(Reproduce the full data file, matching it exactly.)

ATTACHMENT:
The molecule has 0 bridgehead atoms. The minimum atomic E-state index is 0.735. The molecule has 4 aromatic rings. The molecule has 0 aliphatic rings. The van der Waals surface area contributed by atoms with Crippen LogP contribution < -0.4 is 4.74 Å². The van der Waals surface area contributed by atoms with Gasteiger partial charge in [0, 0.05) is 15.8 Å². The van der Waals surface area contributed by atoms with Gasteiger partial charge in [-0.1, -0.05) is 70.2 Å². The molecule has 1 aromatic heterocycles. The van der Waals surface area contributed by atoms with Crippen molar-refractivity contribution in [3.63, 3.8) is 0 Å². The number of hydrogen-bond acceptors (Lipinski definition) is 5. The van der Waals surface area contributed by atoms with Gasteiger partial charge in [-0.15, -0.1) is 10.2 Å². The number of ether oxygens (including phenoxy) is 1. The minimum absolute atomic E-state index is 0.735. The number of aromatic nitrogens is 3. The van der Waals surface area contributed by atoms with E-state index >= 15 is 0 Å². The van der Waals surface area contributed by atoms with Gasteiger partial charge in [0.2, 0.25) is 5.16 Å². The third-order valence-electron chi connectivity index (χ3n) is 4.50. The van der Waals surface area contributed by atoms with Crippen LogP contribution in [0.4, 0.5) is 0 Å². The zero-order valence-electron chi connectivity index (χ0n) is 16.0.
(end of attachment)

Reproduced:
The molecule has 0 bridgehead atoms. The minimum atomic E-state index is 0.735. The molecule has 4 aromatic rings. The molecule has 0 aliphatic rings. The van der Waals surface area contributed by atoms with Crippen LogP contribution < -0.4 is 4.74 Å². The van der Waals surface area contributed by atoms with Gasteiger partial charge in [0, 0.05) is 15.8 Å². The van der Waals surface area contributed by atoms with Gasteiger partial charge in [-0.1, -0.05) is 70.2 Å². The molecule has 1 aromatic heterocycles. The van der Waals surface area contributed by atoms with Crippen molar-refractivity contribution in [3.63, 3.8) is 0 Å². The number of hydrogen-bond acceptors (Lipinski definition) is 5. The van der Waals surface area contributed by atoms with Gasteiger partial charge in [-0.15, -0.1) is 10.2 Å². The number of ether oxygens (including phenoxy) is 1. The minimum absolute atomic E-state index is 0.735. The number of aromatic nitrogens is 3. The van der Waals surface area contributed by atoms with E-state index >= 15 is 0 Å². The van der Waals surface area contributed by atoms with Gasteiger partial charge in [0.2, 0.25) is 5.16 Å². The third-order valence-electron chi connectivity index (χ3n) is 4.50. The van der Waals surface area contributed by atoms with Crippen LogP contribution in [0.4, 0.5) is 0 Å². The zero-order valence-electron chi connectivity index (χ0n) is 16.0.